Optical Cooling through Quantum Dot Anti-Stokes Upconversion
Navy SBIR FY2018.1

Sol No.: Navy SBIR FY2018.1
Topic No.: N181-081
Topic Title: Optical Cooling through Quantum Dot Anti-Stokes Upconversion
Proposal No.: N181-081-1290
Firm: Mainstream Engineering Corporation
200 Yellow Place
Pines Industrial Center
Rockledge, Florida 32955
Contact: Ryan Reeves
Phone: (321) 631-3550
Web Site: http://www.mainstream-engr.com
Abstract: Optical cooling is a unique and promising cooling method capable of cooling to cryogenic temperatures in the absence of moving parts, noise, or vibration. Only a laser is used to pump in light; a semiconducting material upconverts this energy to reject higher energy photons producing a net cooling effect. Optical cooling is contrasted by mechanical systems, such as Stirling cryocoolers which can be loud, prone to vibration, and rapidly decrease in efficiency with thermal lift. Optical cooling may also be able to scale to the thermal load as the cooling power is linearly proportional to the laser power. And unlike thermoelectric Peltier coolers, optical coolers may be able to achieve temperatures of < 10 K. Mainstream will overcome poor efficiencies of conventionally optical coolers by improving each of the components of the optical cooling device to improve the quantum yield, film integration, and emitted photon rejection. In Phase I, Mainstream will demonstrate the viability of optical cooling via quantum dot anti-Stokes upconversion to generate net cooling. In Phase II, the integration of the optical cooler with a specified device will be designed, fabricated, and tested leading to immediate commercialization.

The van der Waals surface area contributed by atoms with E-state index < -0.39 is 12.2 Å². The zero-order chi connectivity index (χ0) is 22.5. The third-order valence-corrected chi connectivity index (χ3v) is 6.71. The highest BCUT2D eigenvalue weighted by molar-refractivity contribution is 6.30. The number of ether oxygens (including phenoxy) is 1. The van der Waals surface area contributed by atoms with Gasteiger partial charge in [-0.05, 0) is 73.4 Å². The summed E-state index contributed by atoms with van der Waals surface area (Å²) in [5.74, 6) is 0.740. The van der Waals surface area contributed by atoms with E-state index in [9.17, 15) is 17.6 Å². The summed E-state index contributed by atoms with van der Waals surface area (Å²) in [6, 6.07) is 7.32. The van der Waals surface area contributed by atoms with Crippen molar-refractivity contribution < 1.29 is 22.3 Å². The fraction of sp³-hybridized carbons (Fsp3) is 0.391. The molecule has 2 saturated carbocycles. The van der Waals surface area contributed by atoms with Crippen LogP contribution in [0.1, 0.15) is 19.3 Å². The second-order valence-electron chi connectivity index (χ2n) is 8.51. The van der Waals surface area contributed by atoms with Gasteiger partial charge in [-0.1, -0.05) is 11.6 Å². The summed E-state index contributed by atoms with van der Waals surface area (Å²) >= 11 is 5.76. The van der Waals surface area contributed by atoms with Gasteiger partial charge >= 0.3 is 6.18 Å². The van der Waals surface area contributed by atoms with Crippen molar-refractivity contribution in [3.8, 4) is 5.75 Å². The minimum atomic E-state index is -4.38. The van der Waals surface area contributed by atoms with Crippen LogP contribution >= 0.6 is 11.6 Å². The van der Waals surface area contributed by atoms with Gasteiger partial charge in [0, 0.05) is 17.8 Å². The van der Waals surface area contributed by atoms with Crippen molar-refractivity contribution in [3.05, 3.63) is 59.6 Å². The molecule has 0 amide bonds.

Benefits: Cryogenic cooling devices are used for a variety of applications within the DoD including portable liquefaction of oxygen and nitrogen for medical applications, night vision sensors, and satellite IR cooling. Cryocooling is a growing field in the private sector as well that is required for a large number of advanced commercial technologies including superconducting coils, particle accelerators, low-temperature IR sensing, as well as liquefying oxygen and nitrogen for medical applications. All of these applications would benefit from an optical cooling device because it would reduce the size, weight, and power demands on vehicle, personnel, and spacecraft payloads that are already saturated.